The following experiment is conducted to determine if md5sum, md5deep or openssl md5 hash calculations are faster than the others.
Test 1: A directory of test files consisting of disk images and extracted Windows Registry files will be scanned with the command 'find -type f | xargs -n 1 md5program'. The output of this command will be fed into each program, respectively. The time for the entire process to finish will be tracked with the time command. Xargs is being used to feed each line of output to the md5 program.
Test 1.1: After all programs have finished, the computer will be restarted, and the order the programs are ran in will be changed. For example, if md5sum was the first program in the first round, it will be the second program in the second round. This is to attempt to account for any caching that takes place in the operating system.
The result will be 9 timed runs for calculating the md5 sum of all files in a directory.
Test 2: Big files - In test 1, multiple files of different sizes will be continuously fed to the hashing program. In test 2, a single 10 GB disk image will be given to each program and timed.
Intel(R) Core(TM) i7-3537U CPU @ 2.00GHz (4 cores)
8 GB RAM
Timing cached reads: 8892.40 MB/sec
Timing buffered disk reads: 403.98 MB/sec
|md5sum, run 1||md5sum, run 2||md5sum, run 3|
|real 3m46.457s||real 3m46.117s||real 3m59.198s|
|user 0m42.183s||user 0m39.254s||user 0m42.235s|
|sys 3m3.595s||sys 3m6.300s||sys 3m16.096s|
|md5deep, run 1||md5deep, run 2||md5deep, run 3|
|real 3m57.595s||real 3m57.666s||real 4m2.255s|
|user 0m43.743s||user 0m43.567s||user 0m44.551s|
|sys 3m17.552s||sys 3m17.192s||sys 3m22.881s|
|openssl md5, run 1||openssl md5, run 2||openssl md5, run 3|
|real 3m48.130s||real 3m43.142s||real 3m50.619s|
|user 0m37.878s||user 0m37.462s||user 0m38.558s|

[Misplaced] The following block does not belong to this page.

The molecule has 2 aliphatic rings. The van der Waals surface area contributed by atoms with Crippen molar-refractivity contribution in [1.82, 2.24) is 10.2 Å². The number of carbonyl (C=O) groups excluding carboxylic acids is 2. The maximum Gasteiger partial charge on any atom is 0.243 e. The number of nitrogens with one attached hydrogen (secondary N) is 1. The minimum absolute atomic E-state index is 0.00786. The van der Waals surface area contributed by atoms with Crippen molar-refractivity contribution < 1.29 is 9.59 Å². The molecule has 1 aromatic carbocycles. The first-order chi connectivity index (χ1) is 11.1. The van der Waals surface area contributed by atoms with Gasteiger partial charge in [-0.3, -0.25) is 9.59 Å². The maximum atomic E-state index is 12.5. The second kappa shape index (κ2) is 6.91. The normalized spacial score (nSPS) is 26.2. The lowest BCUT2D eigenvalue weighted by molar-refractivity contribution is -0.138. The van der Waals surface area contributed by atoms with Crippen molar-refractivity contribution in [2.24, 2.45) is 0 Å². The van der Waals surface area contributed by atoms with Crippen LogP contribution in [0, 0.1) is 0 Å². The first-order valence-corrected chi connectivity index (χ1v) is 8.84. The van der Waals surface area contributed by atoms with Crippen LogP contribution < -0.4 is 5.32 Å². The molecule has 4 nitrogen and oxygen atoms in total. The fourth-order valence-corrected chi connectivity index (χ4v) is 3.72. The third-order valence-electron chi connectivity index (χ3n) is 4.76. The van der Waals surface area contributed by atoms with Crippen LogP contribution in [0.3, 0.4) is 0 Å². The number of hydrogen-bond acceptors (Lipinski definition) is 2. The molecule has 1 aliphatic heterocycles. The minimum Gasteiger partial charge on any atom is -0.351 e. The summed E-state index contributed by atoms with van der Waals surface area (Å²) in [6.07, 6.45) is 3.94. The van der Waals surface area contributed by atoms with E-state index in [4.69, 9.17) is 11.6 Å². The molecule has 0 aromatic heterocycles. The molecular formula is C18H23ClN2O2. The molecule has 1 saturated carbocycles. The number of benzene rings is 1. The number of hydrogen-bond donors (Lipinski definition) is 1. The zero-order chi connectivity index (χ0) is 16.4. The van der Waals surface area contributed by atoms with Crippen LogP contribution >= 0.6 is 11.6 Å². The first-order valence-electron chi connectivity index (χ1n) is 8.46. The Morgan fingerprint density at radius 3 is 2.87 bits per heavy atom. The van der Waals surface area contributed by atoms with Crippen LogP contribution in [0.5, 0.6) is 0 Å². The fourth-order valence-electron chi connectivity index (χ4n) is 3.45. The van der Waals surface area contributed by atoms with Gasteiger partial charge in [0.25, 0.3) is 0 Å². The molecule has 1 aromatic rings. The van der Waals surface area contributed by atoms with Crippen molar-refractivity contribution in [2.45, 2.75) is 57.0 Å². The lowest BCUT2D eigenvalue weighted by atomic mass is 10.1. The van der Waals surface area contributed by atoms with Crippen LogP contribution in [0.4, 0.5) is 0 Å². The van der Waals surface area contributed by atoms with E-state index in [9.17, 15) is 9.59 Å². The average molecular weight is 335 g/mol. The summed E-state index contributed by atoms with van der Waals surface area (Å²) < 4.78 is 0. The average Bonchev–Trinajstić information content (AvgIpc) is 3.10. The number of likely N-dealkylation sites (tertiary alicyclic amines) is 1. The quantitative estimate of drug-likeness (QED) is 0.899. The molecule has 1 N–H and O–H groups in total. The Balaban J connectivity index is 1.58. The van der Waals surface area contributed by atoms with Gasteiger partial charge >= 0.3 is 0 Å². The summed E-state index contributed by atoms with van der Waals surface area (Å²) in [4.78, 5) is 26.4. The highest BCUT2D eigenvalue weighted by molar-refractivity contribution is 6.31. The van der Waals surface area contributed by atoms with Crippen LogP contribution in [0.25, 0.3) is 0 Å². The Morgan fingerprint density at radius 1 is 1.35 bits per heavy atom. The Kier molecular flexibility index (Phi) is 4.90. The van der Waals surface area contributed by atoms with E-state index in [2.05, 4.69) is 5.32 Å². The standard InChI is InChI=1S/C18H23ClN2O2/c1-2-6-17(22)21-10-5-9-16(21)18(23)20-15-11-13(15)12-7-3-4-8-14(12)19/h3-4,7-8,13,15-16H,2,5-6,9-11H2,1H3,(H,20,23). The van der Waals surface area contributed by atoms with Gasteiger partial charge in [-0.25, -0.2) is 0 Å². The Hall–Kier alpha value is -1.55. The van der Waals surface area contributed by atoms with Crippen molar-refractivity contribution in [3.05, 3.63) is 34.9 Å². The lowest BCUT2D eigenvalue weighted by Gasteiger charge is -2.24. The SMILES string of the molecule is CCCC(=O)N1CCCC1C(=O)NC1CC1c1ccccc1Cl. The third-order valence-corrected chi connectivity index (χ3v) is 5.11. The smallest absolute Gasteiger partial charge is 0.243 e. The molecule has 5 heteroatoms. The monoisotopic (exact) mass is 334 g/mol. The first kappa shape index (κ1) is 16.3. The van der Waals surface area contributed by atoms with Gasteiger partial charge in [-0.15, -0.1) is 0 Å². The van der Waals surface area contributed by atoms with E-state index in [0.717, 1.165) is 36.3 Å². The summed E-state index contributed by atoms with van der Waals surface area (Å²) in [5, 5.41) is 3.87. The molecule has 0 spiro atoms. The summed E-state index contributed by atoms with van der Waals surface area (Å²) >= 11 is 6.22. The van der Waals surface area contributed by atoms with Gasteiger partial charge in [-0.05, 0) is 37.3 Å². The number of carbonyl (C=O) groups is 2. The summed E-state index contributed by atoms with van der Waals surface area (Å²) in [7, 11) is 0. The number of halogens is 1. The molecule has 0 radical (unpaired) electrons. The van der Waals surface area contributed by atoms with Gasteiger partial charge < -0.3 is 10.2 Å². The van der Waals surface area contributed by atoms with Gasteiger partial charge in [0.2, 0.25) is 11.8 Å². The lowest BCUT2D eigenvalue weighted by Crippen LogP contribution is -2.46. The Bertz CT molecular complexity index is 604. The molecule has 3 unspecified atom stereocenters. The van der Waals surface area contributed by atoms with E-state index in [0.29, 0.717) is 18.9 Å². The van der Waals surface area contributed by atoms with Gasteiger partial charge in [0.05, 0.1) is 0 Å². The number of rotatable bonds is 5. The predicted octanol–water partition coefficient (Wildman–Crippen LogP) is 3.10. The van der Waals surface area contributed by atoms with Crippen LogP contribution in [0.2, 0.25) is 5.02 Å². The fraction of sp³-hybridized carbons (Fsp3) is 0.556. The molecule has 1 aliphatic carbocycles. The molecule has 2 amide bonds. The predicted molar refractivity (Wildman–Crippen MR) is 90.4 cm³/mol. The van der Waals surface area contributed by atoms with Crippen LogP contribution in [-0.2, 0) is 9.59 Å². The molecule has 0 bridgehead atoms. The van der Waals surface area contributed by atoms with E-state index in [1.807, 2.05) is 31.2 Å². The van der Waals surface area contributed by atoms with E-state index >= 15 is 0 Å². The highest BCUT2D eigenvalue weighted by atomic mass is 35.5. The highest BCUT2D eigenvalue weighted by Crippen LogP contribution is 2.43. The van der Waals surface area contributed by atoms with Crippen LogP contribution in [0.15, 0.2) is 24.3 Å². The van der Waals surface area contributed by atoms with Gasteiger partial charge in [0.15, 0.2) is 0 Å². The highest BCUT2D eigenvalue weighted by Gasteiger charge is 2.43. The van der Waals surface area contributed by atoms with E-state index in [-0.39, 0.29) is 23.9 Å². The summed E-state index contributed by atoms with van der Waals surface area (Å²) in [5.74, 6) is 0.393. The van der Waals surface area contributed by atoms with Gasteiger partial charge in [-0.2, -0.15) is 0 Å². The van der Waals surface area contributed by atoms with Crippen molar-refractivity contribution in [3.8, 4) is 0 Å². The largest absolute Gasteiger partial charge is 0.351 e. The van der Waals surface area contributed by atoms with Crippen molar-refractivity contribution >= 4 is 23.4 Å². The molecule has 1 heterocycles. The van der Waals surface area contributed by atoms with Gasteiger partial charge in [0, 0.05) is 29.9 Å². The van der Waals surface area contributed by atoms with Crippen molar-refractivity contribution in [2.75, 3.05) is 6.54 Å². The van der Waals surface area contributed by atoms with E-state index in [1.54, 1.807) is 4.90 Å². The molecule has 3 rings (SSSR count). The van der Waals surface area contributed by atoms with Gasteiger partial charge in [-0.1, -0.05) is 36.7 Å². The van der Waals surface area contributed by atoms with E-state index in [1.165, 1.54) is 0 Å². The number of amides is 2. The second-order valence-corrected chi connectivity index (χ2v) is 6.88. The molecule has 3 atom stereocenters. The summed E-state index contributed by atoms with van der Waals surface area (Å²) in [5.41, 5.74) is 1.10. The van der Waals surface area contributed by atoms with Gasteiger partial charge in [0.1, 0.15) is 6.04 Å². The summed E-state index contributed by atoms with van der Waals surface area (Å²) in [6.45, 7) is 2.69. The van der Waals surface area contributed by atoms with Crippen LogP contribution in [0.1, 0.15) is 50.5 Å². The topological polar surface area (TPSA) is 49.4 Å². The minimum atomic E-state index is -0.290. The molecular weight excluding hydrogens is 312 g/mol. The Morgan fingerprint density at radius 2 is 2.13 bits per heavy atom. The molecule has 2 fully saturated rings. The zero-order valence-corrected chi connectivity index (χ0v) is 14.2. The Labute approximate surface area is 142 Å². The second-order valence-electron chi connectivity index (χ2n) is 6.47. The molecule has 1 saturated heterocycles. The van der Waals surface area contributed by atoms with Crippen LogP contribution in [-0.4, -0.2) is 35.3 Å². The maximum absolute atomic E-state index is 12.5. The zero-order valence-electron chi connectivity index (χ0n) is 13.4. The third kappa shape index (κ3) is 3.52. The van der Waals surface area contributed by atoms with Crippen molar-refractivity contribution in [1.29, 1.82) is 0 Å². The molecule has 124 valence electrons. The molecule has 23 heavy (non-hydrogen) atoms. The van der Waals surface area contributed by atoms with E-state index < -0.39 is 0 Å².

|sys 3m9.436s||sys 3m5.112s||sys 3m11.136s|
Overall processor time:
Run 1, md5sum 3m45.77s; md5deep 4m01.29s; openssl 3m47.32s.
Run 2: md5sum 3m45.55s; md5deep 4m00.76s; openssl 3m42.57s.
Run 3: md5sum 3m58.34s; md5deep 4m07.43s; openssl 3m49.7s.
Average (rounded to second):
Test 1 Conclusions
While the 'real' time may be an interesting factor for investigators, what we are more interested in is the time that the program was using the processor. In this case 'user' is the time taken by the program in user mode, and sys is time in kernel mode. The basic idea is that we want a program that takes the least amount of time on the processor to do the same amount of work.
Note: from the data it appears that another process, perhaps an OS update, was taking place that affected all the programs.
Based on the average of the three runs, it appears that openssl is slightly faster, followed by md5sum and then md5deep.
It should be noted, however, that md5deep is not really being used in the way it was designed. For example, md5sum does not include a recursive mode, where md5deep does. If we run md5deep using its recursive mode - instead of find and xargs - then the time is actually slightly better than the others:
md5deep recursive - restricted to 1 thread
So, in conclusion, if you are are feeding a list of files into an md5 hash program, openssl appears to be a slightly better choice over md5sum and md5deep. However, if you can choose how the file list is ingested, md5deep is probably a better choice because of speed and available features.
Test 2: Testing the time for each program to hash a 10 GB disk image. This test will not use find and xargs - it will use the program directly. md5deep will be restricted to 1 thread.
|real 1m44.558s||real 1m49.491s||real 1m43.475s|
|user 0m19.369s||user 0m20.421s||user 0m18.233s|
|sys 1m24.877s||sys 1m30.534s||sys 1m24.889s|
For a single large file, it appears that openssl is also the fastest, followed by md5sum and then md5deep.
Please note: all of these tests are, at best, quite shallow. A proper testing environment with many more runs should be conducted.
Bonus observation: As set, xargs will send 1 line to the hashing program and spawn 1 process. This process seems to switch between processors, even while the same hash is calculating.